Most of NCEFT's horses are donated, but we have also purchased horses that are considered ready and appropriate for our therapy program with little training. On occasion, we lease a horse from a private owner who retains ownership. In this scenario, we provide all care for the leased horses, including shoeing/trimming, regular vaccinations and dental work. Major veterinary expenses are shared with the owner.

3. Describe under what circumstances horses leave your organization. Please describe in detail your horse adoption/fostering practices and procedures including any recruitment initiatives you have to attract potential adopters. Please include your policies and practices with respect to horses that are no longer useful or manageable and horses that need to be retired. 
     A horse that is unable to work without pain is retired by finding them a suitable home. That may mean a horse is still OK for short trail rides, but not the level of work we require. In many cases, they become stable mates or pasture pals. If a horse is being leased, we ask to return that horse to the owner. If they do not want the horse, we keep it until we can find a suitable home.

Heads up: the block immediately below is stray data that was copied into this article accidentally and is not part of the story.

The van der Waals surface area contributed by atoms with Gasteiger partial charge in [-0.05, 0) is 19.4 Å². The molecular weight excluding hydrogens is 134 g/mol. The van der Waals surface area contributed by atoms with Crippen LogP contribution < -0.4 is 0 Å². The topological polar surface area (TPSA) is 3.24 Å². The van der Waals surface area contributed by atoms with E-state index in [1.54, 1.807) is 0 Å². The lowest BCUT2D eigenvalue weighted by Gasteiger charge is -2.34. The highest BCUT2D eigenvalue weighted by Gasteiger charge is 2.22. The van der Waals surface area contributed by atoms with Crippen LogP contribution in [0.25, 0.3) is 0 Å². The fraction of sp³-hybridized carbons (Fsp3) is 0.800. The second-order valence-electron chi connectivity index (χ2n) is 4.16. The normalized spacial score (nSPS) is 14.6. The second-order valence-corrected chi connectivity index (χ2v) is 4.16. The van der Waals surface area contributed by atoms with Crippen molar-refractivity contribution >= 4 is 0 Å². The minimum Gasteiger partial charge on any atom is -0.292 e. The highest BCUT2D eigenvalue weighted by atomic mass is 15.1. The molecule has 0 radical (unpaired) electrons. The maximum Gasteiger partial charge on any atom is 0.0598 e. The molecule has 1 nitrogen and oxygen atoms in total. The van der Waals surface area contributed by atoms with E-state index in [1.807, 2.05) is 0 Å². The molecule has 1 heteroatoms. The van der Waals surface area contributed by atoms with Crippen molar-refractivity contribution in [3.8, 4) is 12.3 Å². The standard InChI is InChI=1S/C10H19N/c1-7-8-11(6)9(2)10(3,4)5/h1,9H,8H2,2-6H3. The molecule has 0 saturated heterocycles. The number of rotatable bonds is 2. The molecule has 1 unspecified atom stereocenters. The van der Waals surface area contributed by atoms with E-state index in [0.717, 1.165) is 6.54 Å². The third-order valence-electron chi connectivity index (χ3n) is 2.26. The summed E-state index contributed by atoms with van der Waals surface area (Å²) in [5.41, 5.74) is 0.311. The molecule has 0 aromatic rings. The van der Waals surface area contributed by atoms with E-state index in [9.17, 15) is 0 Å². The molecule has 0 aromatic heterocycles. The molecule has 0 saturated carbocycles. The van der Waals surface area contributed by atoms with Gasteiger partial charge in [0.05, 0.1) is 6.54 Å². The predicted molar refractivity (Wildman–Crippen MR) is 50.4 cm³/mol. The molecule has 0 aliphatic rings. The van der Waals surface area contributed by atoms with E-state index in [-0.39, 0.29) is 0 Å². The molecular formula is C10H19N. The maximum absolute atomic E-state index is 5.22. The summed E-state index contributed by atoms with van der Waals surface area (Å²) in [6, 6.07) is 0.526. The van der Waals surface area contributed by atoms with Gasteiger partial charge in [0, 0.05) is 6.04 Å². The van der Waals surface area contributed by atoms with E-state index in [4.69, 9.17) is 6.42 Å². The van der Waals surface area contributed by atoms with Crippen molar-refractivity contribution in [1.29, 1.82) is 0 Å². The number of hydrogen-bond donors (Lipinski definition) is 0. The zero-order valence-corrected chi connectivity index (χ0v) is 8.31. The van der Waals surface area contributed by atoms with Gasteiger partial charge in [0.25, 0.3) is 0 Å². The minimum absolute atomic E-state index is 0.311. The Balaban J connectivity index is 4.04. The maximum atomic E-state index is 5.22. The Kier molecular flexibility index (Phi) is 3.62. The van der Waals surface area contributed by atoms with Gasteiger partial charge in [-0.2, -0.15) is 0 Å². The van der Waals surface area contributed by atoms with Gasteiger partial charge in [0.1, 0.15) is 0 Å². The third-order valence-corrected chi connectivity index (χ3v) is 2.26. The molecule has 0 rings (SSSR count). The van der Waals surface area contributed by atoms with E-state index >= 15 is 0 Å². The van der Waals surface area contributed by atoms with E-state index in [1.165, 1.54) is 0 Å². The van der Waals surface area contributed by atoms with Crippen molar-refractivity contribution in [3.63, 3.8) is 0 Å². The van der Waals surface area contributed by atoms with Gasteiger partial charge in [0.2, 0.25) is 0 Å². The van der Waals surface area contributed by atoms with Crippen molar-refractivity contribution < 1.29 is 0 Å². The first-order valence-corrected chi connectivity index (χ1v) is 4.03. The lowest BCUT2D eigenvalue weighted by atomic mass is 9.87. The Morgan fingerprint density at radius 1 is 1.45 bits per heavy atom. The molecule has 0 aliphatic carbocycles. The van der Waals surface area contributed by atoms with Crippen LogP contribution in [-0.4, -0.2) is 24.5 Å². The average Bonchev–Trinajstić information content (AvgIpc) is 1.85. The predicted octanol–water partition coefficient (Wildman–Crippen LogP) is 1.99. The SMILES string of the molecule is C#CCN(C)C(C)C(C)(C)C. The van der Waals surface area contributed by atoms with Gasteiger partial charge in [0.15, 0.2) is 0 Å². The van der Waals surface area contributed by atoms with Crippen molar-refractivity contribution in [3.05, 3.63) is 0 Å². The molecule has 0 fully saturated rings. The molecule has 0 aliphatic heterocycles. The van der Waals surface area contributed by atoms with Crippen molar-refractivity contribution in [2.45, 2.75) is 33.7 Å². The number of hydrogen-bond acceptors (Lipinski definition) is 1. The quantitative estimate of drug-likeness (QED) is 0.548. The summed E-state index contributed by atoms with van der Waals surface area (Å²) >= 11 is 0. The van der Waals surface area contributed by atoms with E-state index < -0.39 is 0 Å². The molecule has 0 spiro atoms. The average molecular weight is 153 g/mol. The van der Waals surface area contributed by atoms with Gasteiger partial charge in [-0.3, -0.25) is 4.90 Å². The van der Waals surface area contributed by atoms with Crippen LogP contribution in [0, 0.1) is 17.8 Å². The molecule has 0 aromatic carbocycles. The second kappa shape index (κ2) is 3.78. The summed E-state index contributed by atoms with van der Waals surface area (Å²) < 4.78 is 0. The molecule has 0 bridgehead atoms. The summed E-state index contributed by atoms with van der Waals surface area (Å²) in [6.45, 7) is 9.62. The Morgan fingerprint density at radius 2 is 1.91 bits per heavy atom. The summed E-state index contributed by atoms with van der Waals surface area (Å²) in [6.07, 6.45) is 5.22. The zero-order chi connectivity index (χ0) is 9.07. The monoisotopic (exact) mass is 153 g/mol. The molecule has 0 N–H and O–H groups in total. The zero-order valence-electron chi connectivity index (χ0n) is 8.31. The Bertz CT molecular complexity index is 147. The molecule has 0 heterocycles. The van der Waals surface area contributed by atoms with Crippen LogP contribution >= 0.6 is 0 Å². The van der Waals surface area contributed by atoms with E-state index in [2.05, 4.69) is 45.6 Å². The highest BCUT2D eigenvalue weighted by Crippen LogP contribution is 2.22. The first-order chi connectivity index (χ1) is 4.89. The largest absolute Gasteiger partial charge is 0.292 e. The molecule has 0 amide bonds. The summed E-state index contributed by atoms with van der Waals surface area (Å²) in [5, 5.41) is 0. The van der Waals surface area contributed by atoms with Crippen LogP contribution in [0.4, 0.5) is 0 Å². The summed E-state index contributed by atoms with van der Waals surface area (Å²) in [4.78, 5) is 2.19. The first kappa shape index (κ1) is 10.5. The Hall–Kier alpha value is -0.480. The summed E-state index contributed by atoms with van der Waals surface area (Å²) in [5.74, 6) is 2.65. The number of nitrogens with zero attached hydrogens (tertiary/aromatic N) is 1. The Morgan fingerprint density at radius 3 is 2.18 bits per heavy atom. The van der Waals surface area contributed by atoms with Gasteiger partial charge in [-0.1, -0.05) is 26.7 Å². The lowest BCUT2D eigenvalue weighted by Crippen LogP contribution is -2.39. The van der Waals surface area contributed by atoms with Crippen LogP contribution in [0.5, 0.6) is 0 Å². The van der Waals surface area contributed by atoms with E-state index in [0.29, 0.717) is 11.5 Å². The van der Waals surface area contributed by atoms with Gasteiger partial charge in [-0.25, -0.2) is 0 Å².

4. For new horses, describe your initial assessment process for each horse (i.e. physical examination, test ride, health record, Coggins test, quarantine, veterinary consult, etc.). 
     Our barn manager and program director evaluate each new horse in the horse‚Äôs home environment. That evaluation takes into consideration both their physical and mental suitability for therapy work, as well as the horse's overall temperament. They may ride the horse as well. All horses come to NCEFT on a trial basis to determine their suitability for our programs. If there are physical concerns, we have our veterinarian do a full vet check of the horse.